D. Pre-Application Contacts
In a study of over ten thousand applications for grants made to Federal Agencies, the ONE factor which clearly separated successful from unsuccessful proposals was whether the applicants had consulted with the funding agency before submitting their application. Most foundations and private sources also welcome pre-application contacts. Some discourage contact other than requests for general information but others require it, so be sure you know the foundation's preferences before making such contact. Pre-application contacts are not intended to influence the funding agency to make a favorable decision, but to allow you to best "tailor" your application to meet their requirements. Frankly, information is not always written down in the guidelines and application instructions so some direct contact with the agency is the only way to become knowledgeable of these important details. Finally, being known to the agency usually helps.
In addition to determining whether your proposal fits within the agency's current guidelines and funding priorities, it is important to find out how much "new" money an agency has available (as opposed to money that is restricted to funding continuation projects). This can be important in helping you decide whether or not it is worthwhile to submit a proposal to a particular agency. Most agencies are also prepared to make suggestions about alternate sources of funding should your ideas not be appropriate for them. Don't hesitate to ask for this information.
When dealing with public agencies you should be able to request a list of previous grantees. Many private foundations will also supply this information. Not only will you be better able to judge the nature and size of previous awards, but you will also have a list of institutions and people who you can contact. Most PIs are willing to discuss their projects; some will be willing to share copies of proposals and other types of experiences relevant to the grant writing process.
In addition to a list of previous awardees, you may be able to obtain copies of proposals that were funded. Some agencies provide "model" proposals, others provide copies of actual proposals. Any proposal funded with public funds becomes part of the public domain and you have a right to see it. However you should be prepared to pay copying charges or to visit the agency to examine these yourself.
Another excellent source of information that can improve your chances of being funded is to find out something about the reviewers - how they are chosen, what qualifications does the agency look for? You may be able to get a list of recent reviewers. If so you can contact these people to learn what it is they are told to look for as well as what mistakes they commonly see that lead to proposals being declined.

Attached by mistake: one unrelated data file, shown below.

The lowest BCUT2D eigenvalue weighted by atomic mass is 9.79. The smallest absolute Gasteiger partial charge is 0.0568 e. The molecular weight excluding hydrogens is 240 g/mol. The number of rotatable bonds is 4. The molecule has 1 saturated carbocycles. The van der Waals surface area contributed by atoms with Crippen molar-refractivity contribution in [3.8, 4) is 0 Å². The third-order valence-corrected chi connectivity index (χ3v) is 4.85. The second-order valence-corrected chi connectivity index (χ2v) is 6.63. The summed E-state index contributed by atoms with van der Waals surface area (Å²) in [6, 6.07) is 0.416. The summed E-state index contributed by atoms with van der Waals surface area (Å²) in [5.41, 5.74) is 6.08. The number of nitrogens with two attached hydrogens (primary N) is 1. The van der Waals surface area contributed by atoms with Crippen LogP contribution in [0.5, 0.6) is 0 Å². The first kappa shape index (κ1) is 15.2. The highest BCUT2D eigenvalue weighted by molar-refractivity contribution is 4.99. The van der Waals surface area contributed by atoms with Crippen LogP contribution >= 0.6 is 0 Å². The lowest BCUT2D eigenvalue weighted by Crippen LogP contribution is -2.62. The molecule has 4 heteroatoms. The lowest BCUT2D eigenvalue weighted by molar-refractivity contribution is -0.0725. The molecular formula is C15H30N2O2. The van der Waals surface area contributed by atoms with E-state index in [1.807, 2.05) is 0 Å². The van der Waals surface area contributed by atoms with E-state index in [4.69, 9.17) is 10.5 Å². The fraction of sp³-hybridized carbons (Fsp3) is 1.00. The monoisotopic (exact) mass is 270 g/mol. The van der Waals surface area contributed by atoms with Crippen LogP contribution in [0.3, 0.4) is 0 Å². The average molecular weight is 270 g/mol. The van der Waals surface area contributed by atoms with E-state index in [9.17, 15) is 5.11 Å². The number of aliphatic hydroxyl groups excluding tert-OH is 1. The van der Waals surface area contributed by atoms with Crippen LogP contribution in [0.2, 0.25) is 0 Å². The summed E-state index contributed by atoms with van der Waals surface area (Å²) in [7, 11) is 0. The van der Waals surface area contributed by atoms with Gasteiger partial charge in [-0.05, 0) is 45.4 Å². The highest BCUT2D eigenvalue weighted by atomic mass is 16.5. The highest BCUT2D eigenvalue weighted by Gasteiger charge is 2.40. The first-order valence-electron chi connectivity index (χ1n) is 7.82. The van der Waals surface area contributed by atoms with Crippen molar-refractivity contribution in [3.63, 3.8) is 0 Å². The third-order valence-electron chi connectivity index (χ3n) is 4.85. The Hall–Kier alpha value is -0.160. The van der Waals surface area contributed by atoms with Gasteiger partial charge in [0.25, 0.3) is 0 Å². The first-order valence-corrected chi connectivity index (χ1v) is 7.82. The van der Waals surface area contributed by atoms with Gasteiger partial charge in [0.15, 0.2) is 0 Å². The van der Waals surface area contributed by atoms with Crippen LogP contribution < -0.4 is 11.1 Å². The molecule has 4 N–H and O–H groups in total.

Pre-application contacts are usually made by telephone, by email, by letter or by personal visit. Telephone or email contact is certainly the quickest and is often the best way to confirm whether your project falls within the funding priorities of a particular agency. Telephone calls are also appropriate as follow-ups from written communications or personal visits. Don't expect a telephone call to substitute for these latter forms of contact. Don't try to read your proposal over the phone or expect a detailed review back.
WRITTEN COMMUNICATIONS can take several forms:
- a short preliminary proposal (required by some programs) giving the program title, the name of the submitting organization, a needs statement, objectives, methodology, resources, personnel and budget
- a letter of intent (also required by some programs) containing a description of the proposed project, an estimated budget and some information about the applicant
- an abstract of the proposed project together with a carefully composed letter of transmittal containing information about the applicant, the institution and budgetary requirements
These forms of written communication are merely the commonest. Details will probably need to be modified to meet the specific requirements of different funding agencies.
PERSONAL VISTS should always be preceded by either a telephone call and/or written communications. Always make an appointment and always come prepared with an agenda: specific questions or a planned presentation. Few government or foundation officials have the time to just sit and chat about your ideas; however personal visits can be productive for the funding agency as well as yourself. Agencies need to know what investigators are doing and thinking as this helps them stay on the "cutting edge."